When defensive coordinator Rod Marinelli readily acknowledged that his unit is playing at a higher level in 2018 than any other time since he came to the Cowboys in 2013, the irony of achieving that status without linebacker Sean Lee was quickly noted by a so-called intrepid reporter.
But Marinelli didn’t blink.
While many have called for the Cowboys and league’s fifth-ranked defense to move on from the injury-prone Lee because of the development of middle linebacker Jaylon Smith and weakside linebacker Leighton Vander Esch, Marinelli said their success and that of the defense is “because of” Lee.
“He’s always had his hand in this whole thing,” Marinelli said when asked about the irony of the unit playing it’s best without Lee. “He is there every day. We have two talented, high achieving linebackers in 54 (Smith) and 55 (Vander Esch). And they learn from Sean. When we get him back it’s a special deal.”
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And make no mistake about it, when Lee comes back, he will return to the starting lineup at weakside linebacker, just like owner Jerry Jones said, but in a rotation with other two, Marinelli said.
Lee has missed the last four games with a hamstring injury, seven total this season, and is not expected to return for Sunday’s game against the Philadelphia Eagles. But he is getting closer.
“We put Sean in and go,” Marinelli said. ”He is not going to be able to be able to play a full load. That really helps us. We can bring him on without putting 50 snaps on the guy. That is something you don’t want to do.”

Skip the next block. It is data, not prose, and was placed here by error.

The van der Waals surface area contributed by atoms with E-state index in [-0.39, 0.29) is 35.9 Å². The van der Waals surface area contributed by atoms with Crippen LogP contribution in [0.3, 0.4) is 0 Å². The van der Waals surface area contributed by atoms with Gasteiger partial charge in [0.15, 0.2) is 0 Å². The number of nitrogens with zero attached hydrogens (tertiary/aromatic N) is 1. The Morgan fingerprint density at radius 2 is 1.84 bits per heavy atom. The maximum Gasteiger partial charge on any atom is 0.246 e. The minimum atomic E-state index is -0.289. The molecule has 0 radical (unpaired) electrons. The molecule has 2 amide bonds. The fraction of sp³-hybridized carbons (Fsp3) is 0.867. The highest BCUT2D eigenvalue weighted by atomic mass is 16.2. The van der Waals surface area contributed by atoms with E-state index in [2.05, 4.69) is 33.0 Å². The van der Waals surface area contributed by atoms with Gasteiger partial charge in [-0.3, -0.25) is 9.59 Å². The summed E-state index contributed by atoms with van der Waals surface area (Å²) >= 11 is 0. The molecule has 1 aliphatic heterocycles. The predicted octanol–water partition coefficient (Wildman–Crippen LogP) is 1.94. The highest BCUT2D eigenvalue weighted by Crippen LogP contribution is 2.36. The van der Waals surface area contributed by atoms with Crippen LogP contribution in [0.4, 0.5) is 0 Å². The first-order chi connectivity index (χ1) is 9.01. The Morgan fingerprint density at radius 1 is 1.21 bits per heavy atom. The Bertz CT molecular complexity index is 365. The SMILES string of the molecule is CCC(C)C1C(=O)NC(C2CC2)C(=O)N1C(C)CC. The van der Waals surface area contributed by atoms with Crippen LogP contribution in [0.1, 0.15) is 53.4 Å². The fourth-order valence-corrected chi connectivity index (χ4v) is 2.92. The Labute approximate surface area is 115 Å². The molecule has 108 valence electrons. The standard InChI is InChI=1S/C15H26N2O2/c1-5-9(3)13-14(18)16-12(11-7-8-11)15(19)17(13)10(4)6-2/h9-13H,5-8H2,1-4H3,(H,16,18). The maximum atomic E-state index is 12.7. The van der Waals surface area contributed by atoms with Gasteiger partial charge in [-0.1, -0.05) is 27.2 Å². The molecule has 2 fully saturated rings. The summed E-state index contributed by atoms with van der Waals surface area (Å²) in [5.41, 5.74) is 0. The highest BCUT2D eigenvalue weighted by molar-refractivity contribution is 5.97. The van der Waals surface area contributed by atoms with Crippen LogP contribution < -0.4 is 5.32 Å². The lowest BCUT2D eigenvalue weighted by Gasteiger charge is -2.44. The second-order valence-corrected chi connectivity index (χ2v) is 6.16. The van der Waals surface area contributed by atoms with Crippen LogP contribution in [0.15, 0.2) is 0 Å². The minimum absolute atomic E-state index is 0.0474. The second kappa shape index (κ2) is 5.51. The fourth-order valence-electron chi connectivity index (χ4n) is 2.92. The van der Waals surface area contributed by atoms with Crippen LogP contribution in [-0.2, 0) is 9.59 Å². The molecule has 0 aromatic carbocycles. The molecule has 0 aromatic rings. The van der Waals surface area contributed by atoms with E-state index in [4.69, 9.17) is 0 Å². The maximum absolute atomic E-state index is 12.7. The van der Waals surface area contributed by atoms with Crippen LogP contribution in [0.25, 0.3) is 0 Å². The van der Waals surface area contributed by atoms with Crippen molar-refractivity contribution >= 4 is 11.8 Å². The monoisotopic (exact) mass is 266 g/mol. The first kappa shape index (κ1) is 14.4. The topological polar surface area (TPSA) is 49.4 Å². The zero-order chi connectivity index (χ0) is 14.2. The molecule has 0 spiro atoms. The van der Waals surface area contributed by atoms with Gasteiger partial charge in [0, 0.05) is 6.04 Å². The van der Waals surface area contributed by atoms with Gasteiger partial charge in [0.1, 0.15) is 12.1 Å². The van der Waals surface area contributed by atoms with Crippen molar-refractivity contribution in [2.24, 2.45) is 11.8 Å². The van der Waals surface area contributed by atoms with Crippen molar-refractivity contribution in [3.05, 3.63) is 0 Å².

Marinelli said it’s not a problem or dilemma that keeps him up at night because there is no one better in the NFL than a healthy Lee at what he does.
“It’s not a problem, first of all,” Marinelli said. “It’s good. His leadership and everything he brings. When he is healthy he is the best linebacker in the league, when he is healthy. And he is rubbing off on the two young guys.”
More importantly, the lesson of character and attitude the entire team is learning from Lee is special, considering the inevitable coming down the road in the near future.
There is no question Vander Esch, the team’s 2018 first-round pick, will replace the aging and injury prone Lee in the starting lineup, possibly as soon as the offseason, if not before the end of this season.
Lee has a $7 million base salary for 2019 and is set to count $10.075 million against the cap in what will be his last year under contract. It would cost the Cowboys just $3.075 million to walk away from Lee following 2018, saving $7 million that could be used to pay a host of other players in their prime in line for contract extensions.
It’s not hard to do the math and connect the dots here.
Lee, 32, is the oldest position player on the team. He has missed 12 games and counting the past two seasons with hamstring injuries and never played a full 16-game season in career.
These things tend to not get better.
Lee, however, has not let what might happen in the future stop him from doing everything he can to help the Cowboys even if that meant grooming guys to take his job.
“Make sure you are taking a good vision of this guy because you don’t see guys like this in the NFL anymore,” Marinelli said. “You don’t see a man like that. He is everything you want in this league. We all have to appreciate that.”